I love that you’ve named your wood-burning stove. “Vermont” is perfect. Granted, your plaid shirts might need to be a lighter cotton than flannel, but on the other hand, if you need a fire, flannel might do. That photo of the birds is splendid. Our grackles are back, and courting has begun in earnest. Soon, the sun will be at summer strength, and we won’t need a fire at all.

    • Cheri says:

      Thank you, Linda. This morning, we were awakened with the biggest turkey racket in a long long time. It’s mating season. The males are out of control. The noise began well before the sun arose. Here’s to Vermont!

  3. wkkortas says:

    I always thought that was the B-side of “Moonlight In Vermont”.

  4. Lue Perrine says:

    Sounds warm & cozy and wonderful Cheri (better than 💰gas).
    Gees has it been that long! ⏳
    I love our beautiful green hills here
    too. We are blessed for sure!
    Sweet bird photo! 🦜

    • Cheri says:

      I understand our pilot and his family are going to be visiting for a week in May. Is that correct?
      Let’s have a BBQ up here! That way, I can see you, your son and family, and I can get a real hug.

  5. Carol McCann says:

    The propane delivery brings back childhood memories as we also used propane to heat the farmhouse. I remember the delivery man would let some of the propane into the air as he disconnected the hose, I thought that the fire breathing dragon was really neat. Of course the breath was cold and not hot.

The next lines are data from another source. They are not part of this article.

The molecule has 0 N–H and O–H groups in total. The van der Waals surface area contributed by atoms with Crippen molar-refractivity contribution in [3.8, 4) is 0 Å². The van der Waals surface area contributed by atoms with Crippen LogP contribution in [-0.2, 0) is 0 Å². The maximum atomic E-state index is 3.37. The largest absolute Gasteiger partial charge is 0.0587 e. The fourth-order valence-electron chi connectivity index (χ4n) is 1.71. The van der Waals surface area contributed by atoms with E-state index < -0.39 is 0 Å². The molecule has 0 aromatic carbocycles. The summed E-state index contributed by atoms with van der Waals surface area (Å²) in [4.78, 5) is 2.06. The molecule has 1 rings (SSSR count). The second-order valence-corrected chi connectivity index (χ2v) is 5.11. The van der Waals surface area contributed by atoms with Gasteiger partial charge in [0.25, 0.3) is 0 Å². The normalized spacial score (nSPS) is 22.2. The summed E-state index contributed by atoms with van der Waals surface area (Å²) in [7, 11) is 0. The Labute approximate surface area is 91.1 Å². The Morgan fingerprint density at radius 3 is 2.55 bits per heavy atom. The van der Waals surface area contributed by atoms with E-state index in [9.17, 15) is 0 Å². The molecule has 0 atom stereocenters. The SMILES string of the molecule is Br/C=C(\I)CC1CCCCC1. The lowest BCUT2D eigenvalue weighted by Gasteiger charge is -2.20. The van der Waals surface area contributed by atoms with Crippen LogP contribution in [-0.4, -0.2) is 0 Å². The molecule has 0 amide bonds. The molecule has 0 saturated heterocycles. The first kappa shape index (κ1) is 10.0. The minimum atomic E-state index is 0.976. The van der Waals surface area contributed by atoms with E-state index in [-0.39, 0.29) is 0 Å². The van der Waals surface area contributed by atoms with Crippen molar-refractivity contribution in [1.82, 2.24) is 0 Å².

I also remember the year when we were living in Fremont that PG and E changed our gas meter. as they thought we had done something to cause it to not work properly. We started using our wood stove every day and our gas consumption diminished greatly. In fact, they changed it twice but they never said a word to us. We thought that the situation was funny. We were getting oak wood from the Sacramento Valley where my parents lived.
    Is your wood stove from Vermont Castings?

    • Cheri says:

      Hello dear Carol!
      So great to hear from you again.
      Great story about PGE and your revolt over the charges. After the fires throughout the state over the last several years, PGE has declared bankruptcy. We, the customer, will be footing that charge. Our little Vermont was made there. Where she is made from Vermont Castings I do not know. She is an “Intrepid.” Now in the Bay Area, and maybe all of California, you cannot buy one. Wood burning fires are for the most part, not allowed! Thankfully we have two fireplaces and with the many branches and sadly, one huge oak tree that went down, we have enough wood for years. Hope to see you again this summer!

  6. 4brig says:

    I can feel the pain from the gas bill, when we had a large tank we put the billing on a monthly basis so we didn’t have to take such a big hit all at once.
    What a fun idea to name your wood stove “Vermont”.

  7. Jim Block says:

    You had me at “red balls” hanging from my neck…great writing. Very witty.